Sunlight gleamed through the open window. Beyond the pane of glass, birds tweeted softly. Inside, she lay face-down on her bed. Her messy, tangled hair covered one full half of its surface area.
“Dear, come downstairs, you have a guest!” She heard an elderly voice reach her ears through the doorway at the opposite end of the room. The woman’s groggy head lifted off the pillow.
“Didn’t my stumbling in at three AM clue you in that I’m completely wasted? Leave me alone!” She shouted back.
“Juniper, it’s a man. And he looks serious.” The same old voice retorted.
Releasing a long, tired groan, June rolled out of bed and straight onto the ground below. Still groggy, she reached up onto her nightstand and fished around for her glasses. When June found them, she stood up, cracked out her back, and yawned silently.
“Alright, tell him to wait until I’ve had coffee.” Said June, marching tiredly out her bedroom door.
Coffee cup in hand, June slinked to the entrance where her wrinkled mother stood waiting for her. Her guest awaited her on the porch, partially obscured by the closed screen door. June raised her mug to her lips and took a swig of her steamy beverage. However, as she spotted the man waiting for her, every ounce shot out her nose, splashing her back in the face. June coughed into her sleeve, still reeling from the initial shock.
“Are you ok, dear?” June’s mother asked.
“Fine, mother, just…” June studied the man on their porch again. His short, grey hair, needle-thin eyes, and body that nearly occupied the entire width of the doorway all matched the silhouette in her memory. “I just wasn’t expecting him.”
June’s mother gave an absent smile. “So you know each other?”
“Yes, this is, uh… that’s…”
“I’m Professor Tanba.” Said Momochi. “I teach Ms. McCoy’s statistics class. I was here to discuss an upcoming assignment she has due.”
Juniper and Momochi peered at each other through the screen separating them.
“Oh, of course. Well, I’ll leave you two to discuss.”
As her mother went back into the house, June exited to join Momochi on the front porch. The screen door snapped behind them. Their stares lingered on one another.
“Tanba-sensei,” June said, her head sinking low in a bow. Momochi casually returned the gesture. “Did you… hear me screaming from upstairs?”
“You’re asking me, a shinobi jōnin, if I was able to hear you?”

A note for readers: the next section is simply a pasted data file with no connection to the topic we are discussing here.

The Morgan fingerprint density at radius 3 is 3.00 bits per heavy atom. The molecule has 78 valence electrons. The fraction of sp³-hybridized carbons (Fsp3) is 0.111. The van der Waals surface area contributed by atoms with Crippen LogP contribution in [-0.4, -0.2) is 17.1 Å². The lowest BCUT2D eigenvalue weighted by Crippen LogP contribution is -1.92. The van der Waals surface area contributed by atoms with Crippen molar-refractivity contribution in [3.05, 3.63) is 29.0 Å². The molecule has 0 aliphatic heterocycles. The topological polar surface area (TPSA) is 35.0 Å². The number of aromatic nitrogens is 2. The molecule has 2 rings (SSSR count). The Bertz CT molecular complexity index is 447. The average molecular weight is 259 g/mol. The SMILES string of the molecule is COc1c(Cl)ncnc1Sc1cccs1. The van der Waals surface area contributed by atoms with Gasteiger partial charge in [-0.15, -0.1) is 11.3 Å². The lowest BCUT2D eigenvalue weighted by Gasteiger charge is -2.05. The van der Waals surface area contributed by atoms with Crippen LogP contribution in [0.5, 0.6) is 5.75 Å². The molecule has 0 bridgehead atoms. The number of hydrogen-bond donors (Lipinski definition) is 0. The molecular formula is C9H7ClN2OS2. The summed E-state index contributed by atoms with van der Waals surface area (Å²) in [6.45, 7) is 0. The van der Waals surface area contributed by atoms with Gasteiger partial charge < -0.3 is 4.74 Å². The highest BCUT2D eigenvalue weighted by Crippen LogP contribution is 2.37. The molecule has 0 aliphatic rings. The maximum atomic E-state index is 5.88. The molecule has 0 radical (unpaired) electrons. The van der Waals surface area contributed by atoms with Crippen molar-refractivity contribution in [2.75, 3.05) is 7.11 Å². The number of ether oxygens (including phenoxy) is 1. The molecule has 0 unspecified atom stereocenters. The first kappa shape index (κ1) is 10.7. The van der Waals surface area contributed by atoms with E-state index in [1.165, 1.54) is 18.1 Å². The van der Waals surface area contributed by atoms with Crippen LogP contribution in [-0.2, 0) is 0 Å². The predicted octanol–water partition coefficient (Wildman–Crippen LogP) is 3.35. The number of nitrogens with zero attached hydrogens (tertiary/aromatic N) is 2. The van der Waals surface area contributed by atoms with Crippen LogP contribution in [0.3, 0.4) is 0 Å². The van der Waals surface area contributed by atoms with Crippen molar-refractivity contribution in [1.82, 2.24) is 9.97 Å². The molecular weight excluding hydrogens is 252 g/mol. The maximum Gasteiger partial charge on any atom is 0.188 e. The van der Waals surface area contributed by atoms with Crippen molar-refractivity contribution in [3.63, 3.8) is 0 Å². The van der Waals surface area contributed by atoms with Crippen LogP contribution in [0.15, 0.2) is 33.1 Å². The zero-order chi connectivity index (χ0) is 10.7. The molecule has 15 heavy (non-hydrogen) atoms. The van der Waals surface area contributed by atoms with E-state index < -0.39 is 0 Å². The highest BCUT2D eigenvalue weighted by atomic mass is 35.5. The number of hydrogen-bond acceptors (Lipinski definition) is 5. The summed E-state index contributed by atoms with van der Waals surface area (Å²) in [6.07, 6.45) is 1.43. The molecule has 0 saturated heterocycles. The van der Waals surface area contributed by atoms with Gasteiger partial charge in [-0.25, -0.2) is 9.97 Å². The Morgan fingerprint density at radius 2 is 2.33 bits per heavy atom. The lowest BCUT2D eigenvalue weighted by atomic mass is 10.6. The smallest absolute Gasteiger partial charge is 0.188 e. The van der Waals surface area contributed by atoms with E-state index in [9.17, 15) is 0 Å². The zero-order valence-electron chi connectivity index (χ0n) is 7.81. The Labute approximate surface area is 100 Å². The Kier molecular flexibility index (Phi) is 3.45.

June winced with embarrassment. “I should’ve known.”
The two sat down on the swinging bench neighboring the screen door. Neither said a word for a moment. The birds’ continued singing eased the silent, wrought atmosphere.
“How have you been doing?” Momochi finally asked. “Ever since you left Iga?”
“It’s been going ok.” June answered, nodding slowly. “Figured if I was to become a regular member of society, I’d enroll in business school. Just… taking a little longer than I was anticipating.”
“I miss it sometimes.” June said. Momochi peered at her as she fixed her gaze ahead. “I miss the freedom. Not having any responsibility. It was fun. But I knew it couldn’t last. So,” June faced him with an air of suspicion. “If you’re here to offer me one last ride, one final mission, I’m sorry but you can count me out.”
“Aren’t you at all interested in hearing what the job is first before shooting down the offer?” Momochi asked.
June shook her head. “Because if you did tell me, then I know there’d be no way I could refuse. Thank you for the offer though, Tanba-sensei. And thank you for the fond memories. But I’m done being a shinobi.” She spoke with utter resolve.
Momochi, after a few more moments, stood up. “I understand. Enjoy the rest of your morning.”
He approached the steps leading down the porch and began to descend. June, meanwhile, went to her door to reenter her home.
She was in the process of opening it when Momochi called behind him, “Sasuke lived.”
June turned around, holding open the entrance. Momochi faced her as well. “He lived. And he has a daughter who needs our help. Among any genin that served alongside him, you were the one he confided in the most. I figured it would be common courtesy to let you know. And to give you this one, final mission.”